t6: the time when the train travels the distance at the planned speed, decelerating to the affiliated signal by the first blockage signal (the caution signal is 45 km/h for this case.)
t7: the time between when the driver recognizes the affiliated signal and puts on the brakes (approximately 3 seconds)

The minimum operating headway is calculated by exploring all points and situations where the speed of the preceding and following trains is detected. The maximum estimated value is the minimum headway of the route (all points and conditions include the distance between stations, stations, operations, etc.).

Required minimum headway examination, Guaranteed Emergency Brake Rate (GEBR)

In train operations, the headway follows the performance requirements of the train signaling system, which usually demands the minimum operating interval for train availability. The railway vehicle deceleration is crucial to meet the requirements and can be calculated with the braking distance. When studying the braking distance, service braking with regenerative braking and emergency braking with fast response speed through pure air braking should be considered. GEBR, one of the emergency braking distance performance standards regarding the safety margin, must be reviewed.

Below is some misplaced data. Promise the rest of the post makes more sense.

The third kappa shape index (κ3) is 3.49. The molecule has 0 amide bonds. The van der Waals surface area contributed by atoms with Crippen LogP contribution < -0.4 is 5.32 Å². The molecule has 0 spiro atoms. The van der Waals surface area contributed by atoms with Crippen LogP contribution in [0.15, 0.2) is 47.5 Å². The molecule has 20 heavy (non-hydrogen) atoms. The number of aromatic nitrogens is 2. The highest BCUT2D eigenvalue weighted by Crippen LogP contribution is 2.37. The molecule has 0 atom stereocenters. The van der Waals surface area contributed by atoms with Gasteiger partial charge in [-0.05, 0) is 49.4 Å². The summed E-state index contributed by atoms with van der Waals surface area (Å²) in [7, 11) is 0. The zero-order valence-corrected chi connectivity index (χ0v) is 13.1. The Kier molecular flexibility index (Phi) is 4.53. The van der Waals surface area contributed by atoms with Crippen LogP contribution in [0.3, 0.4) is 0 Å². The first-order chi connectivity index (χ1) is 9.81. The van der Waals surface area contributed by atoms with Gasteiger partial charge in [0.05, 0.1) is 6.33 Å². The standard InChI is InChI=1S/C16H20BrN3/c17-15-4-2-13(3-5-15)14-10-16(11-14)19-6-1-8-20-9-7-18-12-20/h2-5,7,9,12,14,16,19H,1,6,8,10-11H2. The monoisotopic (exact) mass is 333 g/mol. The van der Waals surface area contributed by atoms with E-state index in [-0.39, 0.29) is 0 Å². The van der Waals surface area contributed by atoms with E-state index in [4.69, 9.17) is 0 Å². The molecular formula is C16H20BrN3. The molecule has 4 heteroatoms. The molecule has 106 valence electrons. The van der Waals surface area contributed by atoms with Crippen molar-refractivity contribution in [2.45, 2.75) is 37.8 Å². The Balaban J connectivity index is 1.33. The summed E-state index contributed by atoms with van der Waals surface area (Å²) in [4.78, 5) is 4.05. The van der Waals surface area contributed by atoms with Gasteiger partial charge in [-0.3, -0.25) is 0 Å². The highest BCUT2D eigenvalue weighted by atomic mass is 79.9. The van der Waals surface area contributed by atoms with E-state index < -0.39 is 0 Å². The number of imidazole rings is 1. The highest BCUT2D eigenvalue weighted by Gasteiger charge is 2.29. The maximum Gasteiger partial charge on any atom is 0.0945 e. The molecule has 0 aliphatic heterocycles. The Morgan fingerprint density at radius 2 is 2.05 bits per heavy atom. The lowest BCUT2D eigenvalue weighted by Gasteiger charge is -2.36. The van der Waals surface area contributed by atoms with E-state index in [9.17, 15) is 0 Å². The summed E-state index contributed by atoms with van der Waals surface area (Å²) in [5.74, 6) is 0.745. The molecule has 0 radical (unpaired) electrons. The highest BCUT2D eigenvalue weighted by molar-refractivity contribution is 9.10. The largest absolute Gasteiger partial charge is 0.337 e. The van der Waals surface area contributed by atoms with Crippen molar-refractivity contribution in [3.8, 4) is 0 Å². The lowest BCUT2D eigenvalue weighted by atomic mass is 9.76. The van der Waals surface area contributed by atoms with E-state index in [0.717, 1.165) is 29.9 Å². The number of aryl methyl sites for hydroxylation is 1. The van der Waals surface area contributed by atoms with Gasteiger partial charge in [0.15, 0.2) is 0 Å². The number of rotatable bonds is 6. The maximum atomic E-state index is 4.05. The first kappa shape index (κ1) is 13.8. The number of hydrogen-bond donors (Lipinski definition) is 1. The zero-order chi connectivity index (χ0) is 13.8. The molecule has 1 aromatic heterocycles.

GEBR is the guaranteed emergency braking rate, which ensures the emergency braking deceleration value even in a braking system failure. The brake system failure applied to the GEBR value measurement means a reasonable level of oversight and does not include the overall braking system failure. The criteria for calculating the emergency braking rate generally refer to the requirements, such as one brake failure, maximum load, flat ground and dry track. In addition, wheel and rail conditions affecting braking performance can be considered.